Tellingitlikeitis/keepingitreal/keepingithunnert, etc. I have never gotten the Rachel Maddow hype. Every night I tuned in to her MSNBC show she acted like she and her research/producing staff had broken Watergate or had the Pentagon Papers! LOL! I still don’t understand that RussiaGate stuff!
So, now, to her podcast narrative series Ultra. I’m now completely caught up and I’m excited about the forthcoming last episode.
Like the greatest middlebrow magazine writers of the last century, Maddow’s clearly a very talented reporter, narrator and dramatist. But she continues her television approach here. Clearly, the ultra-patriotic American nation was not shivering in collective fear before and during World War II because of the existence of small (but well-organized and armed) groups of American Nazis and their fellow travelers; their salutes dropped quickly after Pearl Harbor. And as someone who has also studied a little of the history of 20th-century radio, perhaps it’s debatable that the radio racist Father Charles Coughlin was as politically powerful as she is saying, the same way not everyone in the nation believed Martians were invading Grover’s Mill, New Jersey. 🙂 But she’s making the same point that Pulitizer Prize-winning historian David Blight made at the end of his recent Yale conference on teaching race and slavery: these politically-retrograde people have always been here, will always master any updates to the art and science of influence and are never leaving the collective, progressive us/US at peace.
Book Mini-Review: The Glossy Raised Fist
Our Kind of Historian: The Work and Activism of Lerone Bennett, Jr.
Amherst and Boston: University of Massachusetts Press, 328 pp., $27.95.
West uses his mastery of the histories of Black Chicago and Ebony/Jet well here, significantly building on and adding to his previous work on the topic. An author explains an author in a wonderful intellectual history that sticks to very exciting facts: Lerone Bennett rises in a rising time, gaining knowledge and experience and pointing them toward what he would call in print the Black Revolution. He transforms himself from journalist to historian, from moderate, Kappa Morehouse Man to Pan-Africanist revolutionary. Absolutely necessary for those who want to understand 20th-century Black press history and, perhaps more importantly, how one “Black-famous” author’s Black history texts–all the outgrowth of one national Black magazine, a 20th-century legend once on every Black American coffee table–were significant weapons in the Black struggle before African-Americans had full access to local and national broadcasting and now international streaming.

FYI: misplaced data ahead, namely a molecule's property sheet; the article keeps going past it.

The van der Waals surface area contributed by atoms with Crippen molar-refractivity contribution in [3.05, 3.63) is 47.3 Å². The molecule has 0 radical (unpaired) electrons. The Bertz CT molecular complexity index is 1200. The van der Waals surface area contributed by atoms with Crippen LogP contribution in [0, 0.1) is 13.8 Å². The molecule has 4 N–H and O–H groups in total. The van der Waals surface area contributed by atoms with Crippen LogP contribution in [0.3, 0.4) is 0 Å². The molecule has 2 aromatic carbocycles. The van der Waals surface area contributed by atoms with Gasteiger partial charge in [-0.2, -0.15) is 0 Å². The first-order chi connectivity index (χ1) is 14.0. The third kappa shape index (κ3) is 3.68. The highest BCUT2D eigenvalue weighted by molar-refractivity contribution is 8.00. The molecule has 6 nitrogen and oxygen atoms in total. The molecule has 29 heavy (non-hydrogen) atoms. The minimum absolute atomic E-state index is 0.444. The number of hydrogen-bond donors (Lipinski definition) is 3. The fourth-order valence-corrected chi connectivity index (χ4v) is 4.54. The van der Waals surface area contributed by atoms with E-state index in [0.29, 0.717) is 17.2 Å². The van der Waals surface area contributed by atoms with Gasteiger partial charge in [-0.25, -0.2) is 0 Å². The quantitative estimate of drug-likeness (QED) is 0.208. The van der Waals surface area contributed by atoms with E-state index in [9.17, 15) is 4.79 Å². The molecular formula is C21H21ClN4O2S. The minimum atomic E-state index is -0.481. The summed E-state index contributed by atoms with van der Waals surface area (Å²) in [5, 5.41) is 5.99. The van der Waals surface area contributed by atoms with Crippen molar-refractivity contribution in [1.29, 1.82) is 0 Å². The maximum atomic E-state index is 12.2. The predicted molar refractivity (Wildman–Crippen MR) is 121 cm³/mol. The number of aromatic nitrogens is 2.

106-Word Review of “Being The Ricardos”
Yes, the impersonations are far from perfect. No, regardless of what you’ve heard or read, the acting is great–particularly J.K. Simmons as William Frawley/Fred Mertz. Yes, it’s amazing to see that two of the smartest people in Hollywood in the early 1950s were a has-been movie-star white woman and a Latin signer, actor and bandleader. Although it takes the now-standard liberties with the truth, this whole flick is about how innately intelligent and savvy they were–how both were five steps ahead of everyone else. In the end, this docudrama shows, if not argues, that they were too smart and too powerful for each other.
The New Yorker Book Review: The 1619 Project and the Demands of Public History
I think this is an important review.
My Lastest Book Review, On Mumia Abu-Jamal’s Assault On American Historiography,…….
…..is right here.
My Root Article On The 50th Anniversary of “The Autobiography Of Malcolm X As Told To Alex Haley” (Its Full Title, BTW)……